Of course, Trump cannot possibly see it that way, given his wish to bring back the America of humming factories and happy workers seeing the USA in their Chevrolets and all that. That fantasy will eventually fade as the inability to get anything done in Washington becomes manifest and obvious. When the “basket of deplorables” sees their hopes dribble away, they will start in with serious mischief of their own, without Trump having to prompt them. Then it will be a quixotic battle between them and the BLM/SJW proxies that the higher-up chickensh*ts of DemProgdom have so carefully groomed as their vanguard. There will be blood.

Yes, Mr. P, America has lost its mind. The whole thing has turned into some kind of nonstop Kardashian tranny monster truck sh*t-show of manufactured melodrama and lost causes, inducing a kind of global nausea that may ultimately prove more fatal than the rising surface temperature and melting icecaps. Russia, to its credit, and whatever else you think about it, has some regard for its own survival. Our country prefers the excitement of self-destruction.”

"Stockman Warns Of 'Huge Air Pocket Between Wall Street Fantasy & Economic Reality'"

"Stockman Warns Of 'Huge Air Pocket 
Between Wall Street Fantasy & Economic Reality'"
by Craig Wilson

"David Stockman joined Boom Bust to discuss the massive storm that is building and about to slam into Wall Street. During the discussion Stockman reveals what he believes is ahead for the stocks in the market and the economy. The interview began with the Boom Bust host asking the acclaimed author about his concern surrounding a government shutdown.  David Stockman began “we’re in the midst of the biggest political train wreck in modern history. There will be no governance in Washington. There will be no tax bill, stimulus or infrastructure. We’re heading for an expiration of the debt ceiling and running out of cash that will create an enormous crisis by August or September. They’re not going to be able to cope with it.”


“I think the odds by the day are increasing that we’re going to have a government shutdown. Expect the mother of all debt ceiling crisis. The market is utterly unprepared and it really is the orange swan that is about ready to take Wall Street by surprise.”

When prompted about the potential shocks to the S&P 500 and the threats stocks face in a severe decline Stockman continued to offer his sobering analysis. The former Reagan cabinet member noted, “The market today is trading at 25 times S&P 500 earnings which were $100 a share in the period ending in March. That represents a tiny growth from $85 a share back in June 2007 – ten years ago. We’re about 1.2% over the last decade. Why would you pay 25 times earnings for one percent growth after a tepid expansion of 100 months that’s near the end of its “sell by date?”

“We’re going to have a recession, likely sooner than later, and the market is dramatically overpriced. I would say sixteen times earnings given all the headwinds in the world and chaos in Washington. The Fed is now finally going to begin to shrink its balance sheet and not just a little bit but by $2 trillion over the next two or three years. With all of that staring us in the face, the market is barely worth 1,600. There is a huge air pocket between the huge fantasy that prevails on Wall Street and the reality of the economic world.”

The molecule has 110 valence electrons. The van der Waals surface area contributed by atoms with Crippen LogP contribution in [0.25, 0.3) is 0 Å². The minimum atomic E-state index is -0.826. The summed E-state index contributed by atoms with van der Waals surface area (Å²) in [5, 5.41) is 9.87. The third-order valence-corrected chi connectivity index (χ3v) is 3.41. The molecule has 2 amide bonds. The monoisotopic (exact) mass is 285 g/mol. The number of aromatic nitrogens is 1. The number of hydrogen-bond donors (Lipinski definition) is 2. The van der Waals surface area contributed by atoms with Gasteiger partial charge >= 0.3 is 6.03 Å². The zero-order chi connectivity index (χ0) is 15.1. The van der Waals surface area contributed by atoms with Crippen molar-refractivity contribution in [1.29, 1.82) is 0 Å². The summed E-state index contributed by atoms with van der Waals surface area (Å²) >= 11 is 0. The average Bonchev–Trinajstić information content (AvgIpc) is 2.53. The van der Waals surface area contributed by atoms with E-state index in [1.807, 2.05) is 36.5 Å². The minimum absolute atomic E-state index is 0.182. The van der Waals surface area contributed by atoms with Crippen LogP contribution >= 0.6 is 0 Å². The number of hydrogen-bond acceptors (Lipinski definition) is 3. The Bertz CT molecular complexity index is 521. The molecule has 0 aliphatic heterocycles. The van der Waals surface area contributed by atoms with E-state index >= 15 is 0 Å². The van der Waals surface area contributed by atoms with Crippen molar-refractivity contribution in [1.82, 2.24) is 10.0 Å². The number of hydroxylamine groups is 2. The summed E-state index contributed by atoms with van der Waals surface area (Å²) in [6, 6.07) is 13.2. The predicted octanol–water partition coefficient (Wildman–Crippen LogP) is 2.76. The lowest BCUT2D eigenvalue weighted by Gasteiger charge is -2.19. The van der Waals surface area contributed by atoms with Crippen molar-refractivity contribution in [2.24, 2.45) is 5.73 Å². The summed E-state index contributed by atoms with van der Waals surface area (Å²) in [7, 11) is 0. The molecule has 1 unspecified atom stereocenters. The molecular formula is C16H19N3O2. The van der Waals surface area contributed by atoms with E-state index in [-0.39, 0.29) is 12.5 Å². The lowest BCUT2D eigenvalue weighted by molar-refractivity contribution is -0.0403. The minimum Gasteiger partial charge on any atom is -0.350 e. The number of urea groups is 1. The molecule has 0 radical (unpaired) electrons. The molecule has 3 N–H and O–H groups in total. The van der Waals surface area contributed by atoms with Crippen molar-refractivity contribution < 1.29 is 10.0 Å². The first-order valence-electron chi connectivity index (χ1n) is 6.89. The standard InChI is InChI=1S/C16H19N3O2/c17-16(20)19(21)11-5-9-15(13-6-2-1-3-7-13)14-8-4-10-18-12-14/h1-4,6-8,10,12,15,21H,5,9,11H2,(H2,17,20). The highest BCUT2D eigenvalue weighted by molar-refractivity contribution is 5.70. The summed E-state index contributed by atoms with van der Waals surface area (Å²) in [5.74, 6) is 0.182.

Deep State and the Stocks on Wall Street: When asked whether he still felt nothing would pass in Washington before 2018 Stockman stood firm. “I am sure they would like to pass something. They don’t have the votes. They don’t have the consensus. Here we are and June is almost over. They haven’t even passed in the Senate yet a bill to repeal and replace Obamacare. If they do, it is totally incompatible with the House. They can’t get a Conference report before Labor Day, if ever.”

Speaking on the budgetary concerns awakening the halls of Washington, Stockman leveled, “They haven’t even started on the budget resolution for 2018. Without a budget resolution, there’s no tax bill because you need reconciliation to pass any tax bill at all. The reason I saw a government shutdown is because the debt ceiling is now frozen at $19.8 trillion. They have $150 billion in cash. It is draining away by $2-$3 billion a day. They will be out of cash and there is no majority in the House or the Senate, for that matter, to pass a clean debt ceiling bill.”

Stockman left with a final warning for stocks noting that, “Without a clean bill, you’re having an enormous fight over what’s that quid-pro-quo to raise the debt ceiling. That will not end easily. It is likely to end in a complete breakdown like we saw in 2011.”

Thursday, June 22, 2017

Greg Hunter, “Weekly News Wrap-Up 6/23/2017”

“Weekly News Wrap-Up 6/23/2017”
By Greg Hunter’s USAWatchdog.com

"The Middle East had near dogfight aerial combat in the skies over Syria. The U.S. shot down a Syrian fighter jet and an Iranian drone. Russia immediately halted cooperation with the U.S. in Syria, and warned it would “intercept” any aircraft in areas it controlled. Russia also charged the U.S. that America was “supporting terrorists.” One former Obama Administration insider says, “The risk of a big war is rising.”

If you want to measure how well the economy is doing, you should take a look at the hard data and the soft data. The soft data shows the so-called “Trump Bump” has decidedly turned negative, and the hard data of the real economy has also taken a plunge. In the real world, the State of Illinois has joined the ranks of Puerto Rico for major money problems. The Illinois Comptroller says “The state can no longer function.” Illinois has no money to pay its bills or interest payments and for all intents and purposes is insolvent. Powerball has cut off Illinois from selling its lottery tickets because the state is dead broke. Many other states are going to be in the same shape as Illinois in the not-so-distant future.